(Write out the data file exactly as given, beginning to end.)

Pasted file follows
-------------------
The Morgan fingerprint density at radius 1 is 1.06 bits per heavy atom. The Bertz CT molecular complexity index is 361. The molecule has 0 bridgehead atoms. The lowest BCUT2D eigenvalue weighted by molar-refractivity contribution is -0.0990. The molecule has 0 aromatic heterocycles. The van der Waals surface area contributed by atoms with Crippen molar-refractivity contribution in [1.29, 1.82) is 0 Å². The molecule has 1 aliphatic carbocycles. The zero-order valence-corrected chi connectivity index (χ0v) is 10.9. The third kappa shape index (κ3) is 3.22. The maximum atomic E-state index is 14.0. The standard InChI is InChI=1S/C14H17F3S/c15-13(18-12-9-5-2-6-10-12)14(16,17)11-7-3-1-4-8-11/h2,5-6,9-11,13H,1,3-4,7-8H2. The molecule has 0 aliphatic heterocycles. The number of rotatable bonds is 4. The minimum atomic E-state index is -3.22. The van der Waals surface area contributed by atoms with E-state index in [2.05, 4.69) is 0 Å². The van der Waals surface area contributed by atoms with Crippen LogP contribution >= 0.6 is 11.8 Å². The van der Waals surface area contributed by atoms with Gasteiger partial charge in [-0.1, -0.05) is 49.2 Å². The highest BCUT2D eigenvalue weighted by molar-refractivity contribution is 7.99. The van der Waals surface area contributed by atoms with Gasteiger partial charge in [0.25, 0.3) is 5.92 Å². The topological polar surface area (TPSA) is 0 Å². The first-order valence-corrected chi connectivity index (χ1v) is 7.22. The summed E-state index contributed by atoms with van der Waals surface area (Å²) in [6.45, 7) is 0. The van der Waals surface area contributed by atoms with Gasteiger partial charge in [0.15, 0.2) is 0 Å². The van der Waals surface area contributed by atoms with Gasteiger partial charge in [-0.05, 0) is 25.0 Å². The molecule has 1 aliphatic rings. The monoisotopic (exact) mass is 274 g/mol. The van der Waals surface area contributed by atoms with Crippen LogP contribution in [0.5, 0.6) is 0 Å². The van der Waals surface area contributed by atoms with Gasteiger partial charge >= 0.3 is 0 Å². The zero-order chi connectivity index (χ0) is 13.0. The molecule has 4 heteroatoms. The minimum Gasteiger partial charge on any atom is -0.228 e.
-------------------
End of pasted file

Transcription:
The Morgan fingerprint density at radius 1 is 1.06 bits per heavy atom. The Bertz CT molecular complexity index is 361. The molecule has 0 bridgehead atoms. The lowest BCUT2D eigenvalue weighted by molar-refractivity contribution is -0.0990. The molecule has 0 aromatic heterocycles. The van der Waals surface area contributed by atoms with Crippen molar-refractivity contribution in [1.29, 1.82) is 0 Å². The molecule has 1 aliphatic carbocycles. The zero-order valence-corrected chi connectivity index (χ0v) is 10.9. The third kappa shape index (κ3) is 3.22. The maximum atomic E-state index is 14.0. The standard InChI is InChI=1S/C14H17F3S/c15-13(18-12-9-5-2-6-10-12)14(16,17)11-7-3-1-4-8-11/h2,5-6,9-11,13H,1,3-4,7-8H2. The molecule has 0 aliphatic heterocycles. The number of rotatable bonds is 4. The minimum atomic E-state index is -3.22. The van der Waals surface area contributed by atoms with E-state index in [2.05, 4.69) is 0 Å². The van der Waals surface area contributed by atoms with Crippen LogP contribution >= 0.6 is 11.8 Å². The van der Waals surface area contributed by atoms with Gasteiger partial charge in [-0.1, -0.05) is 49.2 Å². The highest BCUT2D eigenvalue weighted by molar-refractivity contribution is 7.99. The van der Waals surface area contributed by atoms with Gasteiger partial charge in [0.25, 0.3) is 5.92 Å². The topological polar surface area (TPSA) is 0 Å². The first-order valence-corrected chi connectivity index (χ1v) is 7.22. The summed E-state index contributed by atoms with van der Waals surface area (Å²) in [6.45, 7) is 0. The van der Waals surface area contributed by atoms with Gasteiger partial charge in [0.15, 0.2) is 0 Å². The van der Waals surface area contributed by atoms with Gasteiger partial charge in [-0.05, 0) is 25.0 Å². The molecule has 1 aliphatic rings. The monoisotopic (exact) mass is 274 g/mol. The van der Waals surface area contributed by atoms with Crippen LogP contribution in [0.5, 0.6) is 0 Å². The van der Waals surface area contributed by atoms with Gasteiger partial charge >= 0.3 is 0 Å². The zero-order chi connectivity index (χ0) is 13.0. The molecule has 4 heteroatoms. The minimum Gasteiger partial charge on any atom is -0.228 e.